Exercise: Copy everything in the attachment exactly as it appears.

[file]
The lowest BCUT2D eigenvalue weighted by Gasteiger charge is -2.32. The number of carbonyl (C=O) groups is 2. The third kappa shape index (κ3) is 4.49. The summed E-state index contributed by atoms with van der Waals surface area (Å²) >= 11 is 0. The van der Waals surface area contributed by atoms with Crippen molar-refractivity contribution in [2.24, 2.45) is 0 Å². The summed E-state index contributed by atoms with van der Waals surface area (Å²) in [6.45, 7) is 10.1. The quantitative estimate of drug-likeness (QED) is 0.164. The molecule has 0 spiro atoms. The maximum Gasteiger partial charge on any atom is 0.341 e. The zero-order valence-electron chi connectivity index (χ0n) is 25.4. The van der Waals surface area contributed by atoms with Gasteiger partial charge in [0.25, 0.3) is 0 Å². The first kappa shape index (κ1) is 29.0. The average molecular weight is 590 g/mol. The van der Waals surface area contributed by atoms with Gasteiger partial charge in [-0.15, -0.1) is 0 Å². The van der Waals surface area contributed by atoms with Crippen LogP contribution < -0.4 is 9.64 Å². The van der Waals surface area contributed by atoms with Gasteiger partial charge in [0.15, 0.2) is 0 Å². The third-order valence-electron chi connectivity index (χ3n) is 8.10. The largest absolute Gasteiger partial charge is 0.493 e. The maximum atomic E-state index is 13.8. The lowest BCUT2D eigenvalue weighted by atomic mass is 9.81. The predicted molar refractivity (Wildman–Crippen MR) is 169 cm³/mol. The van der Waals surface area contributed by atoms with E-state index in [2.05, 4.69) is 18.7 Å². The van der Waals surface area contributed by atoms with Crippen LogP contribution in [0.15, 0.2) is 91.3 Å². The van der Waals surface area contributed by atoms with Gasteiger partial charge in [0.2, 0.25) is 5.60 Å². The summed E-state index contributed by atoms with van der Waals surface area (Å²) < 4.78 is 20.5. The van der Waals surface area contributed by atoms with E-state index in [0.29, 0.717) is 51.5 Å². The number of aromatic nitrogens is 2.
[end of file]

The lowest BCUT2D eigenvalue weighted by Gasteiger charge is -2.32. The number of carbonyl (C=O) groups is 2. The third kappa shape index (κ3) is 4.49. The summed E-state index contributed by atoms with van der Waals surface area (Å²) >= 11 is 0. The van der Waals surface area contributed by atoms with Crippen molar-refractivity contribution in [2.24, 2.45) is 0 Å². The summed E-state index contributed by atoms with van der Waals surface area (Å²) in [6.45, 7) is 10.1. The quantitative estimate of drug-likeness (QED) is 0.164. The molecule has 0 spiro atoms. The maximum Gasteiger partial charge on any atom is 0.341 e. The zero-order valence-electron chi connectivity index (χ0n) is 25.4. The van der Waals surface area contributed by atoms with Gasteiger partial charge in [0.25, 0.3) is 0 Å². The first kappa shape index (κ1) is 29.0. The average molecular weight is 590 g/mol. The van der Waals surface area contributed by atoms with Gasteiger partial charge in [-0.15, -0.1) is 0 Å². The van der Waals surface area contributed by atoms with Crippen LogP contribution < -0.4 is 9.64 Å². The van der Waals surface area contributed by atoms with Gasteiger partial charge in [0.15, 0.2) is 0 Å². The third-order valence-electron chi connectivity index (χ3n) is 8.10. The largest absolute Gasteiger partial charge is 0.493 e. The maximum atomic E-state index is 13.8. The lowest BCUT2D eigenvalue weighted by atomic mass is 9.81. The predicted molar refractivity (Wildman–Crippen MR) is 169 cm³/mol. The van der Waals surface area contributed by atoms with E-state index in [2.05, 4.69) is 18.7 Å². The van der Waals surface area contributed by atoms with Crippen LogP contribution in [0.15, 0.2) is 91.3 Å². The van der Waals surface area contributed by atoms with Gasteiger partial charge in [0.2, 0.25) is 5.60 Å². The summed E-state index contributed by atoms with van der Waals surface area (Å²) < 4.78 is 20.5. The van der Waals surface area contributed by atoms with E-state index in [0.29, 0.717) is 51.5 Å². The number of aromatic nitrogens is 2.